Wednesday, October 15, 2003
I am deeply unhappy to report on the accuracy
of our report on the success of Ken Lay's plan to have his governor,
Mr. Schwarzenegger, sabotage state lawsuits against the electricity
The following is just in from journalist Katherine Yurica:
Arnold to Settle Lawsuits for Pennies on the Dollar
The Yurica Report has learned that only three days after Mr. Schwarzenegger
won his victory in California, an aide announced that the governor-elect
intends to settle pending energy fraud lawsuits. This apparently
includes the suit filed by Cruz Bustamante under the California
statute, Civil Code section 17200 ,of the Unfair Practices Act.
The purpose of the act °is to safeguard the public against the creation
or perpetuation of monopolies and to foster and encourage competition
the Act expressly prohibits, °unfair, dishonest, deceptive, destructive,
fraudulent and discriminatory practices by which fair and honest
competition is destroyed or prevented.
According to news talk show host Bernie Ward of KGO radio, San Francisco,
who reported the story Friday night on his radio show, (October
10th), Schwarzenegger's aid stated that the governor-elect's administration
did not want to be saddled with someone else's lawsuits. The Unfair
Practices Act, however, has provisions that require businesses who
profit from unfair practices to pay the victims those profits. Although
the Act does not authorize recovery of damages in a representative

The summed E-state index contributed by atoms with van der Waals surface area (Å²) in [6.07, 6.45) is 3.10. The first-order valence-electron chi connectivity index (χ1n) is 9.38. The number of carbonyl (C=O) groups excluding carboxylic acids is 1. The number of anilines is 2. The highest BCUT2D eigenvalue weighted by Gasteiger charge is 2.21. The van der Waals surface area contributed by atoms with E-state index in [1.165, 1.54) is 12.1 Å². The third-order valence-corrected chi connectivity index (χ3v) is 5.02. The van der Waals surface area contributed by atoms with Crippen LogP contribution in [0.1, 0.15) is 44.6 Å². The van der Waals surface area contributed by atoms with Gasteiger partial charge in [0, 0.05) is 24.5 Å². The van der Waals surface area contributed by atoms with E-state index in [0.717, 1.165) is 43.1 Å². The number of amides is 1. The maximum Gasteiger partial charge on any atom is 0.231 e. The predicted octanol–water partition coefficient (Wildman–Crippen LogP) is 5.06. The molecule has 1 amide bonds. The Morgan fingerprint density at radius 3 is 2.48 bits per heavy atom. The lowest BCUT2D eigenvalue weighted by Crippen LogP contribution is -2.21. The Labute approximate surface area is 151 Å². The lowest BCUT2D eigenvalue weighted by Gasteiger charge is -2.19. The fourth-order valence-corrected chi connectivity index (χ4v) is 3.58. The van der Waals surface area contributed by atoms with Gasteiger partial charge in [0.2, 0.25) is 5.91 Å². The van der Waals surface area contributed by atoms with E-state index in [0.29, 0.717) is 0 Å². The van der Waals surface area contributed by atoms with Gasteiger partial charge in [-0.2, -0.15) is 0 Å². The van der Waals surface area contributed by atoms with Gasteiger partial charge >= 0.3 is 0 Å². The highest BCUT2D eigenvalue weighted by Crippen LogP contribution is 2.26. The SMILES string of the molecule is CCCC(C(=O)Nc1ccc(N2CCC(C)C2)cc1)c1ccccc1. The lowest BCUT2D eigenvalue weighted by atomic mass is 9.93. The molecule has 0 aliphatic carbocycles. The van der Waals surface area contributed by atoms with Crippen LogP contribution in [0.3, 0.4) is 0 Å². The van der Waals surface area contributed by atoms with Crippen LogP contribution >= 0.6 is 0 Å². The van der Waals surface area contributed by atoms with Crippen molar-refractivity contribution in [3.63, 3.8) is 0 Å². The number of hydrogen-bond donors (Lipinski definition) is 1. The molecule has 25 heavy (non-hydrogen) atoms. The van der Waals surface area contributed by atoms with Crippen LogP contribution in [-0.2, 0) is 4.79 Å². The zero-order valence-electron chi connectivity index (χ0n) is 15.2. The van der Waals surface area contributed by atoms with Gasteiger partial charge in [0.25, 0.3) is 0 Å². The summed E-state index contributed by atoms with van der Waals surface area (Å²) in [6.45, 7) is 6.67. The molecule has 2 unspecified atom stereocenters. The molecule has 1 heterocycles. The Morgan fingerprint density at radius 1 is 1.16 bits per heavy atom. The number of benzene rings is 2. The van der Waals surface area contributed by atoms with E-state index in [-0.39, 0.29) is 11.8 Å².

action, according to Hiliary N. Rowen, an attorney from the law
firm of Thelen Reid & Priest, °the plaintiffőwho need not have been
harmed by the challenged conductőmay seek injunctive and restitutionary
relief, including the disgorgement of profits on behalf of all those
injured. (See Hiliary Rowen's article) .This provision would make
the power companies, who profited an estimated $9 billion from the
California energy scam, the losers.
In the meantime, Claire Cooper of the Sacramento Bee reported Friday
on another lawsuit in the Federal Court. She reported the judges
from the 9th U.S. Circuit Court of Appeals seemed skeptical of the
Federal Energy Regulatory Commission's (FERC) contention that it
acted legally three years ago, when it relied on competition among
energy wholesalers to determine the cost of California's power supply
and did not require them to file the rates they would charge. California
sued FERC, claiming it is due a refund of $9 billion in gouged profits
because the Federal Power Act didn't authorize FERC to approve a
fluctuating marketbased rate structure. The question is, does the
governor-elect intend to settle the federal suit also?
Mr. Schwarzenegger's announcement to settle the lawsuits comes on
the heels of an article written on the eve of the election by investigative
reporter Greg Palast. Palast, whose reports appear on BBC televisionÉs
Newsnight, said that the Los Angeles-based Foundation for Taxpayer
and Consumer Rights uncovered Enron internal memos regarding Mr.
Schwarzenegger's secret meeting in May 2001 with the disgraced CEO
of Enron, Kenneth Lay. The intent of the power company, according
to Palast, was to sabotage the Davis-Bustamante plan to win back
the $9 billion dollars in illegal profits earned by power moguls.
The plan has worked so far. Clearly, Mr. Schwarzenegger should be
questioned about his actions.